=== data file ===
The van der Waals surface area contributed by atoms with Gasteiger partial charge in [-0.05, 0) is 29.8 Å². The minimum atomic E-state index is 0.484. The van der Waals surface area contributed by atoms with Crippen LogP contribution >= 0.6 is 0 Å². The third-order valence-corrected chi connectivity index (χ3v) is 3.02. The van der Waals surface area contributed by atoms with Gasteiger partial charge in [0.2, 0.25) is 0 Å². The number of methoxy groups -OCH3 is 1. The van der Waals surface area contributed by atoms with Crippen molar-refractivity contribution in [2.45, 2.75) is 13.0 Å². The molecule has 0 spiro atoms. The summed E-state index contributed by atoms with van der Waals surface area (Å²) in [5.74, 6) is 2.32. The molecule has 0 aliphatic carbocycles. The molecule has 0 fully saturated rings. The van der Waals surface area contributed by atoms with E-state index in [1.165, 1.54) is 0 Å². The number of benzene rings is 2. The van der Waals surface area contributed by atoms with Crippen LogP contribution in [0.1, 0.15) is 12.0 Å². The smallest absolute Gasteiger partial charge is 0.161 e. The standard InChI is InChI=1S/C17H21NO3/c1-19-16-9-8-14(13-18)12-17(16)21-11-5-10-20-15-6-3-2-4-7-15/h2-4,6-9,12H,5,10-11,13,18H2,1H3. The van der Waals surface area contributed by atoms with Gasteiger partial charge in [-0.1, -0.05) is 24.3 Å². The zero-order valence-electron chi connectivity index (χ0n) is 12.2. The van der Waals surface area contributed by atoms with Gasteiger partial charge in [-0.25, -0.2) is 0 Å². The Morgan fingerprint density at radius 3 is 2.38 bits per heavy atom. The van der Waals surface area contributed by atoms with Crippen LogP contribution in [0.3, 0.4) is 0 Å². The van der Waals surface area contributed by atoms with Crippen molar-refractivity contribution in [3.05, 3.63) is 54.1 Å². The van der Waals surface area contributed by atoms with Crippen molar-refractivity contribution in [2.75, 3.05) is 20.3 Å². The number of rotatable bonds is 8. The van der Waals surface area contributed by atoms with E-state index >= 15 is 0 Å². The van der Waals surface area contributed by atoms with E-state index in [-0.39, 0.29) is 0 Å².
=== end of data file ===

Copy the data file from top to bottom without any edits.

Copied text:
The van der Waals surface area contributed by atoms with Gasteiger partial charge in [-0.05, 0) is 29.8 Å². The minimum atomic E-state index is 0.484. The van der Waals surface area contributed by atoms with Crippen LogP contribution >= 0.6 is 0 Å². The third-order valence-corrected chi connectivity index (χ3v) is 3.02. The van der Waals surface area contributed by atoms with Gasteiger partial charge in [0.2, 0.25) is 0 Å². The number of methoxy groups -OCH3 is 1. The van der Waals surface area contributed by atoms with Crippen molar-refractivity contribution in [2.45, 2.75) is 13.0 Å². The molecule has 0 spiro atoms. The summed E-state index contributed by atoms with van der Waals surface area (Å²) in [5.74, 6) is 2.32. The molecule has 0 aliphatic carbocycles. The molecule has 0 fully saturated rings. The van der Waals surface area contributed by atoms with E-state index in [1.165, 1.54) is 0 Å². The number of benzene rings is 2. The van der Waals surface area contributed by atoms with Crippen LogP contribution in [0.1, 0.15) is 12.0 Å². The smallest absolute Gasteiger partial charge is 0.161 e. The standard InChI is InChI=1S/C17H21NO3/c1-19-16-9-8-14(13-18)12-17(16)21-11-5-10-20-15-6-3-2-4-7-15/h2-4,6-9,12H,5,10-11,13,18H2,1H3. The van der Waals surface area contributed by atoms with Gasteiger partial charge in [-0.1, -0.05) is 24.3 Å². The zero-order valence-electron chi connectivity index (χ0n) is 12.2. The van der Waals surface area contributed by atoms with Gasteiger partial charge in [-0.25, -0.2) is 0 Å². The Morgan fingerprint density at radius 3 is 2.38 bits per heavy atom. The van der Waals surface area contributed by atoms with Crippen LogP contribution in [0.3, 0.4) is 0 Å². The van der Waals surface area contributed by atoms with Crippen molar-refractivity contribution in [3.05, 3.63) is 54.1 Å². The van der Waals surface area contributed by atoms with Crippen molar-refractivity contribution in [2.75, 3.05) is 20.3 Å². The number of rotatable bonds is 8. The van der Waals surface area contributed by atoms with E-state index >= 15 is 0 Å². The van der Waals surface area contributed by atoms with E-state index in [-0.39, 0.29) is 0 Å².